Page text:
[Haskell-cafe] Re: Haskell version of Norvig's Python Spelling Corrector

Albert Y. C. Lai trebla at vex.net
Mon Apr 23 20:51:21 EDT 2007

Albert Y. C. Lai wrote:
> I try using WordSet = [String] (plus corresponding change in code) and 
> get great speedup, actually way more than 3x. There was also a memory 
> growth phenomenon using Set String, and replacement by [String] stops 
> that too, now it's constant space (constant = 20M). It is possible to 
> attribute part of the speedup to excellent rewrite rules in GHC 
> regarding lists; however, I cannot explain the memory growth when using 
> Set.

Now I see. The higher memory usage of the Set version is not growth or 
leak, just brutal. For each input word, a ton of derived words are 
generated, and an optimal one is chosen (by a criterion that's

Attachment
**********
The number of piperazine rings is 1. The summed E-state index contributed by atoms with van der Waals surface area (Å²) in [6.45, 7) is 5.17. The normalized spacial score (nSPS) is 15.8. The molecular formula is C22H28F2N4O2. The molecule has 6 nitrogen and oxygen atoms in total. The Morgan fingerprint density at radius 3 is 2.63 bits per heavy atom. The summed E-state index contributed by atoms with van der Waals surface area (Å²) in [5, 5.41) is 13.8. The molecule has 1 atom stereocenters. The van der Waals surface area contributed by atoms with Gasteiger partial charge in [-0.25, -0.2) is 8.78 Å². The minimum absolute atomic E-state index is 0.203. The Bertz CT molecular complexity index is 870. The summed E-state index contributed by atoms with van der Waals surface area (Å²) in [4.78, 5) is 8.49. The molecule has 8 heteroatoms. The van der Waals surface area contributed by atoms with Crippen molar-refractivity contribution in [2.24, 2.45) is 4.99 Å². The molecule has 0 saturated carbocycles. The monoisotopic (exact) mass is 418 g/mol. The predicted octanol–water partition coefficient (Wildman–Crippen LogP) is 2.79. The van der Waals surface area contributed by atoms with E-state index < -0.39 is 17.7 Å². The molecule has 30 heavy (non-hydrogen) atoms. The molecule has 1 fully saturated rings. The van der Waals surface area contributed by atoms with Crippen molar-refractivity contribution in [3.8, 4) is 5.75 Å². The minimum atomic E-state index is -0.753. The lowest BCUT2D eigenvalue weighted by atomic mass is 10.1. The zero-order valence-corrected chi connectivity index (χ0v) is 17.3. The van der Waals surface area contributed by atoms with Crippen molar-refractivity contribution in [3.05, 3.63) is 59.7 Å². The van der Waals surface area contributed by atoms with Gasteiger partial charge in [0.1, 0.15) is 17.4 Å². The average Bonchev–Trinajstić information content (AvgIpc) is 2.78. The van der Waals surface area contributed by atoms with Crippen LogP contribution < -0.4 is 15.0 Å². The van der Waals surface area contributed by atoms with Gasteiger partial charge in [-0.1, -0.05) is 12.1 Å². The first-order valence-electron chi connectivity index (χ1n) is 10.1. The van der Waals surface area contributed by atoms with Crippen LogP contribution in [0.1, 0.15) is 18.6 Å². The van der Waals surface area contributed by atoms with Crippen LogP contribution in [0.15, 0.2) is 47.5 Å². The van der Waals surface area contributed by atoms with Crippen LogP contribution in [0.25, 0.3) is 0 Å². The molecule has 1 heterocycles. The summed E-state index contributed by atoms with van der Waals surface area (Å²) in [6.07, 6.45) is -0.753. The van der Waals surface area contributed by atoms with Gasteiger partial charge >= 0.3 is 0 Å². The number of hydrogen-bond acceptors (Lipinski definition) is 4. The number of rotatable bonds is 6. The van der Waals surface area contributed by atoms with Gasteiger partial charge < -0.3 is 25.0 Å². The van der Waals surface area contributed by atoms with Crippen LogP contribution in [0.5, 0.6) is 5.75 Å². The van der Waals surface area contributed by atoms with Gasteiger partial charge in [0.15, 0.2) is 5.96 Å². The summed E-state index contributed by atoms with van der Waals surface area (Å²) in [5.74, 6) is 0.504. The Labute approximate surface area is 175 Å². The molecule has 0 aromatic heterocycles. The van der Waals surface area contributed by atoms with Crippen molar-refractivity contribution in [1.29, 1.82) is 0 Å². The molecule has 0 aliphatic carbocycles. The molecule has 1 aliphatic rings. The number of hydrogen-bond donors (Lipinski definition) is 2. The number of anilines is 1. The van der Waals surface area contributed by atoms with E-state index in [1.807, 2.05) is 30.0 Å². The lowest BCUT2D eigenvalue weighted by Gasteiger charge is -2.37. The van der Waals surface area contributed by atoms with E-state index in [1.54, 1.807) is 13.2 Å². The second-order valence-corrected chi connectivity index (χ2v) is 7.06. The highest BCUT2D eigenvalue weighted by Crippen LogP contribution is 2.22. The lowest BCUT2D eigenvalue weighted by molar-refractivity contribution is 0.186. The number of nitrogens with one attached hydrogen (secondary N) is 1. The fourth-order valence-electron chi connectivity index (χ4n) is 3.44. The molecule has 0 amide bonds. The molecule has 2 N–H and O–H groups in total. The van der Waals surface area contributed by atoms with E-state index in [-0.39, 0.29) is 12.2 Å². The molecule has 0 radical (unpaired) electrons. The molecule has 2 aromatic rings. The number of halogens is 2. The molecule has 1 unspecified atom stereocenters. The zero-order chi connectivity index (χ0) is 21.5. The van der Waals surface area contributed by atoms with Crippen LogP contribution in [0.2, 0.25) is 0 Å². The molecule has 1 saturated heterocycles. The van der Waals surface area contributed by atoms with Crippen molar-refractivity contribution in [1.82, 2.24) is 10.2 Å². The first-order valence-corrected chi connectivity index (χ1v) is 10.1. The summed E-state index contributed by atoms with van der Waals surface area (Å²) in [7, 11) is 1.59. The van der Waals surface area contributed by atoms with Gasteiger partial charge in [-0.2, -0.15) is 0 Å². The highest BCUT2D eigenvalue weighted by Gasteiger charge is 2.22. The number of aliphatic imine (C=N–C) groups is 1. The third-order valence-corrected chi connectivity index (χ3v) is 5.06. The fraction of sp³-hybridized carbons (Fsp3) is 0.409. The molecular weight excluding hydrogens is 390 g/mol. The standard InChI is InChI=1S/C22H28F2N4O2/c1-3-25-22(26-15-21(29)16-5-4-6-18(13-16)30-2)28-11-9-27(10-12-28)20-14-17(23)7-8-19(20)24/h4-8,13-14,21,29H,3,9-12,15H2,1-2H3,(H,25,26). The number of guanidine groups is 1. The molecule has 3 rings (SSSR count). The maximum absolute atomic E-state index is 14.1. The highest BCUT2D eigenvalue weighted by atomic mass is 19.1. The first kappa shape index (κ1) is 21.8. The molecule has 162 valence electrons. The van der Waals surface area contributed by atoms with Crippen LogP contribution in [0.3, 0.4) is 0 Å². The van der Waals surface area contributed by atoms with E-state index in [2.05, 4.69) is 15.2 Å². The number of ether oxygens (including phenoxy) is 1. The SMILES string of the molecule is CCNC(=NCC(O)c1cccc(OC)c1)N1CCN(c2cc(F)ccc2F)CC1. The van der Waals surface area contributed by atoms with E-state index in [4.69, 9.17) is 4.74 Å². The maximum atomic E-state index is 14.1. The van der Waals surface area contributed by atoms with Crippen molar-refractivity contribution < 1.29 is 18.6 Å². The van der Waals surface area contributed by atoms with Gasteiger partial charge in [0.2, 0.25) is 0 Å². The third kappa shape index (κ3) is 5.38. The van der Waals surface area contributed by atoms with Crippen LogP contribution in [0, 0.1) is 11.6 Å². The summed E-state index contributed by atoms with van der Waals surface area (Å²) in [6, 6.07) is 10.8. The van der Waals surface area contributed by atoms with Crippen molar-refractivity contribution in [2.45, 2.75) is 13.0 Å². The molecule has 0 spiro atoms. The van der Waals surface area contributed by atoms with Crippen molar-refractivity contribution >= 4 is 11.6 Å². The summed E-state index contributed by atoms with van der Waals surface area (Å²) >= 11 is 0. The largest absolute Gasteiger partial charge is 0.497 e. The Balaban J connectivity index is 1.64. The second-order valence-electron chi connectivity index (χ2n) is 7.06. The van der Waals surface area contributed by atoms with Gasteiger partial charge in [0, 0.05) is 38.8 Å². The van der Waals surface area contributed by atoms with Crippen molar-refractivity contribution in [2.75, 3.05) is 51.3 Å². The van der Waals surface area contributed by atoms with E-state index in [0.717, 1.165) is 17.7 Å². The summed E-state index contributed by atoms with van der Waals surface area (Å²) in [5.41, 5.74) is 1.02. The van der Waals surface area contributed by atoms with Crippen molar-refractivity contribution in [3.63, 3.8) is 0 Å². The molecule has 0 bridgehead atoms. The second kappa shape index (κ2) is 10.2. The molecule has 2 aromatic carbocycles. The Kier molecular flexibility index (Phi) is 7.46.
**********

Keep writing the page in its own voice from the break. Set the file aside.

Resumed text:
essentially a mapping from words to scores). There are two ways to do this.

You could put the derived words into a lazy list and then traverse it, 
and therefore they're generated, examined, and thrown away on demand. At 
most two words are ever going to be stored (the best one so far and the 
next candidate), maybe plus a couple of cons cells if the compiler does 
not optimize.

Or you could put all derived words into a set first (to avoid 
duplicates, but note that you still have to generate a ton, you only 
save by storing just half a ton), then traverse it. Storing a ton, or 
even just half a ton, of these words is going to clog up memory.
The perceived growth is only because some input words cause fewer 
derived words and some other input words encountered later cause more 
derived words. So, plotting memory over time, once in a while we have 
more derived words than before, so the heap grows for that; they are 
still thrown away correctly in due course. If you input the same input 
word over and over gain, space usage is still constant.

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